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New social distancing measures due to COVID-19 have drastically changed the way employees work and businesses operate. It has also led companies to re-evaluate their economic strategies and wellness priorities. Undoubtedly, this will have lasting effects on the workplace. In many ways, this global disruption has merely sped up the adoption of workplace trends that were gaining popularity prior to the pandemic. Some changes, however, are more unanticipated.


More Remote Work

Remote work opportunities have been on the rise for years, as better technology enables employers to expand their workforce beyond local talent while offering employees more flexibility. Employers that previously did not consider these remote options have now jumped full-force into the work-from-home lifestyle, in order to continue operations while following social distancing guidelines.

These employers are realizing that their workers can be just as productive (if not more) working from home. Some may even find it more cost-efficient when considering the resources and spending associated with maintaining an office space to accommodate every single employee. Additionally, some of the logistical troubles associated with remote work during the current crisis (such as a lack of childcare and increase in family responsibilities) will be alleviated once COVID-19’s threat decreases.


Less Travel

As with remote work, people are developing a better understanding of just how much work can be done without meeting in-person. By utilizing online communication, businesses can accomplish many of the same tasks long-distance, while reducing time and resources on in-person gatherings.

There are also health and safety benefits of less travel, especially during the flu season (which can stretch for most of the year). Limiting exposure to illness and avoiding the effects of jetlag can keep more workers focused and healthy at work, resulting in less sick days and time off taken.


Company Culture

For many, remote work and empty personal schedules have greatly altered work-life balance. Employers focused on wellness have been forced to consider how they can foster a culture that respects their workers’ personal needs and interests—beyond just their career. This is meaningful for businesses because an individual’s family life, hobbies, mental and physical health, finances, and overall well-being all influence performance and productivity.

Since company culture is harder to build and establish remotely, companies are strengthening their values through formal policies, including ones that draw the line between work and time off, such as no emails or messages after work hours. Companies that invested in company culture prior to the pandemic have an advantage in supporting their values during the crisis. Maintaining that culture in the current environment may be difficult, so these organizations are also relying on formal policies to support their company culture.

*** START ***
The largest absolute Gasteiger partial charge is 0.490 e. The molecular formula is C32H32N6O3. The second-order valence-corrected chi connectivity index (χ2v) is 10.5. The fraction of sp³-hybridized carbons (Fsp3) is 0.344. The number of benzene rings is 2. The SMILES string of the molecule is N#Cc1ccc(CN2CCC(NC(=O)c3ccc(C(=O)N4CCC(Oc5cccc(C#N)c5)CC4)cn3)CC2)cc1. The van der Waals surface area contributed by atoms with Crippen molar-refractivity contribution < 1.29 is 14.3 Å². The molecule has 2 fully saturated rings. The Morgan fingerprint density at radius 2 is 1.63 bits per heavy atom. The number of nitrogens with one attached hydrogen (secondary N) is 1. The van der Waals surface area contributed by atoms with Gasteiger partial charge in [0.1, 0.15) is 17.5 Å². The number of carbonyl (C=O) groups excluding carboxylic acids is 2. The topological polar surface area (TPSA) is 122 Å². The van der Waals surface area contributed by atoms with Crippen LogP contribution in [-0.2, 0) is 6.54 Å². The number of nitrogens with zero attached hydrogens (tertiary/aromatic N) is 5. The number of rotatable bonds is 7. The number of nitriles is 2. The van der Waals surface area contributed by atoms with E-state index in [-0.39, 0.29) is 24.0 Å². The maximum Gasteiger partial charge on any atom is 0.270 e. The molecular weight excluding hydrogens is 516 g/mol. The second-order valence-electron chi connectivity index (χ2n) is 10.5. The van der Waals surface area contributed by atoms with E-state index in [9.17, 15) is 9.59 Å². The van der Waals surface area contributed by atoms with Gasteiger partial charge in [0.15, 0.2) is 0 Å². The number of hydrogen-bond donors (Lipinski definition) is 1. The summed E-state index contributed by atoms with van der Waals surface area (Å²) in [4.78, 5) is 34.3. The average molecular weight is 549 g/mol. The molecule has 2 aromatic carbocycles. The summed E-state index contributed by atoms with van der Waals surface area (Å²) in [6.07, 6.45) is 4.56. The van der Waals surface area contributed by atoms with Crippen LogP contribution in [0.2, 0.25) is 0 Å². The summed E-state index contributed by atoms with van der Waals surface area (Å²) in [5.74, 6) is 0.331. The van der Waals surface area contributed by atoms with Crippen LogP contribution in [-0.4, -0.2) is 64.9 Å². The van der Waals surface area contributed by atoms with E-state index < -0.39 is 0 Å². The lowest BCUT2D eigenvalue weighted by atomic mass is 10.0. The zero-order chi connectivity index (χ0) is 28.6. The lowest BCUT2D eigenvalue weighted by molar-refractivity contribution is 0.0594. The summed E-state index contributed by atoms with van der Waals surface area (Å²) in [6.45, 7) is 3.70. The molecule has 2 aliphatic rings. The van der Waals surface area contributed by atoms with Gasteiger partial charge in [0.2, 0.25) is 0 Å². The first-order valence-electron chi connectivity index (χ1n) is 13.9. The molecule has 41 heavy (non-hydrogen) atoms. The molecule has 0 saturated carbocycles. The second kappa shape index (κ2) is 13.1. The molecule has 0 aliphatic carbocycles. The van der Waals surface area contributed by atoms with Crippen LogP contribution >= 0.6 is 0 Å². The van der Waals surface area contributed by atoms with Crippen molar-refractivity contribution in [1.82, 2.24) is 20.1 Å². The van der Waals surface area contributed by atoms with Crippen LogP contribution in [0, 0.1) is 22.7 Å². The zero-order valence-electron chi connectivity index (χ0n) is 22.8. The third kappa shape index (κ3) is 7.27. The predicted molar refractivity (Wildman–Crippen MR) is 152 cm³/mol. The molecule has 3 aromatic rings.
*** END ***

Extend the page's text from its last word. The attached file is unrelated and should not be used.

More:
Technology Improvements

Companies that lacked the adequate technology infrastructure and resources to transition into remote work have faced more struggles as a result of COVID-19. Some have had to spend more than they planned on everything from new computers and hard drives, to communication systems and project management platforms. In order to save time and resources in the future, it is a good investment to stay up-to-date with workplace technology.

Additionally, wellness programs that do not utilize technology—with online resources, tools, or telemedicine options—need to be adjusted to remain engaging and effective. In-person and traditional benefits are likely not substantial enough to accommodate a wide range of wellness needs.


Mental Health Support

COVID-related stresses have taken a toll on the entire workforce. People are experiencing more anxiety about health, job security, additional family responsibilities, and finances than they may have ever experienced before. As a result, those without adequate mental health support are struggling.

While many employees (especially from younger generations) desire mental health benefits, companies often do not make this aspect of wellness a priority due to the stigma surrounding mental illness. However, now that more people are impacted, employers have begun to implement resources and tools to address mental and emotional wellness. The relaxation, mindfulness, and mental clarity that this support generates also benefits worker performance, creativity, and happiness.

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